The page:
As much as we might hate to admit it, it turns out she was
right all along about lots of those down-home notions that made us groan as we
were growing up.
Here's a brief sampling, organized to spell out MOTHER'S
If you contend that feeding us fruits and veggies while holding
out on the junk food was tantamount to child abuse, you haven't got a leg to
stand on. The health benefits of fresh produce and whole grains include
strengthening the immune system while protecting against heart disease and
cancer. Junk food, on the other hand, is high in salt and sugar, promoting high
blood pressure, obesity, and dental cavities.
"Parents should offer children a variety of healthy food
choices -- no junk food!" William H. Dietz, MD, PhD, tells WebMD. "The
child can choose whether or not he wants to eat."
But what if Junior gets hungry?
"That's the whole idea," says Dietz, director of the
division of nutrition and physical activity at the CDC in Atlanta.
"Children need to learn the consequences of not eating -- then they'll make
healthy choices on their own."
What about Mom's advice to eat a morning bowl of cereal rather
than grabbing a donut on the run? Right on the money, according to research by
M. Rene Malinow, MD, a professor of medicine at Oregon Health Sciences
University in Portland.
"Fortified cereals are a good source of vitamins,"
Malinow tells WebMD, and they also may decrease levels of homocysteine, which
has been linked to increased risk of heart disease and stroke.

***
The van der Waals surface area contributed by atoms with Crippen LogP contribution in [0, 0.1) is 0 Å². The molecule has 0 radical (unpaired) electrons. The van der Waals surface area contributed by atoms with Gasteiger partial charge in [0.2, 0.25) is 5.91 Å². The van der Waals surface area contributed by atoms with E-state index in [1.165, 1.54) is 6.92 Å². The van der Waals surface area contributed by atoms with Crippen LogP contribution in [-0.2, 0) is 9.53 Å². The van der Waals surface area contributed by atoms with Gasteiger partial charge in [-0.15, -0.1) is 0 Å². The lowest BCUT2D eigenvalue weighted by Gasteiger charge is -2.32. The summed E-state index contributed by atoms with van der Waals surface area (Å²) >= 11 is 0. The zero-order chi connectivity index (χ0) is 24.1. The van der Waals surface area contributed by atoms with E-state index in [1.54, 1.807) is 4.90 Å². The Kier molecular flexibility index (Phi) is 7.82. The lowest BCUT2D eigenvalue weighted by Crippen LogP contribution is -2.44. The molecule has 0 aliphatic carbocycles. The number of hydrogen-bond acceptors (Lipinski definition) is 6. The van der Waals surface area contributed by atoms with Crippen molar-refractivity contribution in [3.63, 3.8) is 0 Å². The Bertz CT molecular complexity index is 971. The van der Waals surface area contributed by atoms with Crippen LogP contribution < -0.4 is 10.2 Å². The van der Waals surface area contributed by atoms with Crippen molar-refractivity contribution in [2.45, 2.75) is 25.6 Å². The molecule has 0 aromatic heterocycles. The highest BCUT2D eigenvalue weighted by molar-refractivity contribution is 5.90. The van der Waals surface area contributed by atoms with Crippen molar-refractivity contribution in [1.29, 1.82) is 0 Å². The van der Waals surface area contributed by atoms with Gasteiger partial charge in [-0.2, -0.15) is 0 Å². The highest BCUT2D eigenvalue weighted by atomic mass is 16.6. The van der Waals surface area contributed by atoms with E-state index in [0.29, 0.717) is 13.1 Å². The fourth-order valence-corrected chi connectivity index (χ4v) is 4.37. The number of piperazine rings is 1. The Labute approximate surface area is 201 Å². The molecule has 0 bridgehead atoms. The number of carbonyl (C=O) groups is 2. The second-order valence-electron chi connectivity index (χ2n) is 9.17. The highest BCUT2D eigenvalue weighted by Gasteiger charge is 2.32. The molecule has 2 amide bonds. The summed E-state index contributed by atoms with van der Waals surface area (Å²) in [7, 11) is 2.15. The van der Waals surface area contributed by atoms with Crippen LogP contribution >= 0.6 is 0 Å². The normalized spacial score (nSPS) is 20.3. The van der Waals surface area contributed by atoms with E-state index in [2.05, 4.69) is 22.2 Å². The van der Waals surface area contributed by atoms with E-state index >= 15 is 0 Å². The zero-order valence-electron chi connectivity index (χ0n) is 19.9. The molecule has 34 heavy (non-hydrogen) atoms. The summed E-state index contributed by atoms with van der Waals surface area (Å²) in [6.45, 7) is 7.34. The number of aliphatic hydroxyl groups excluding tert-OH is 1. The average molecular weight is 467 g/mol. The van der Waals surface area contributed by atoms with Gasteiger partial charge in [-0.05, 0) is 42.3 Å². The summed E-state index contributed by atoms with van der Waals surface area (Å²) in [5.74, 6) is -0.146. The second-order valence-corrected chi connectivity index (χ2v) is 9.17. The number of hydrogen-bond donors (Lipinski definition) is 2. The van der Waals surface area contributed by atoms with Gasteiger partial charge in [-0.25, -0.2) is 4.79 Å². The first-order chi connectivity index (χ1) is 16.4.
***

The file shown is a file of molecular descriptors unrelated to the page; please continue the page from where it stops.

"Breakfast cereal fortified with folic acid is an
inexpensive and harmless way to decrease homocysteine," Malinow says. And
research suggests lowering homocysteine may help decrease the risk of heart
disease and stroke.
Mom insisting we wash up before dinner is also a great idea,
especially after caring for farm animals and exotic pets. These loveable
critters have been linked to dangerous outbreaks of E. coli, a bacterial
infection causing bloody diarrhea, fever, vomiting, kidney failure, and even
What about a hot bowl of chicken soup for your cold? An old
wives' tale, right? Not according to Stephen Rennard, MD, a professor of
pulmonary and critical care medicine at the University of Nebraska Medical
Center in Omaha.
Although Rennard has not yet tested in people the healing
powers of his wife's legendary soup recipe, the 'liquid gold penicillin' is
pretty impressive in the lab, preventing movement of white blood cells that
leak into body tissues and cause inflammation.
"This might explain why chicken soup makes us feel better
when we have a cold, because it might prevent symptoms like sore throat, runny
nose, and achy joints," Rennard tells WebMD.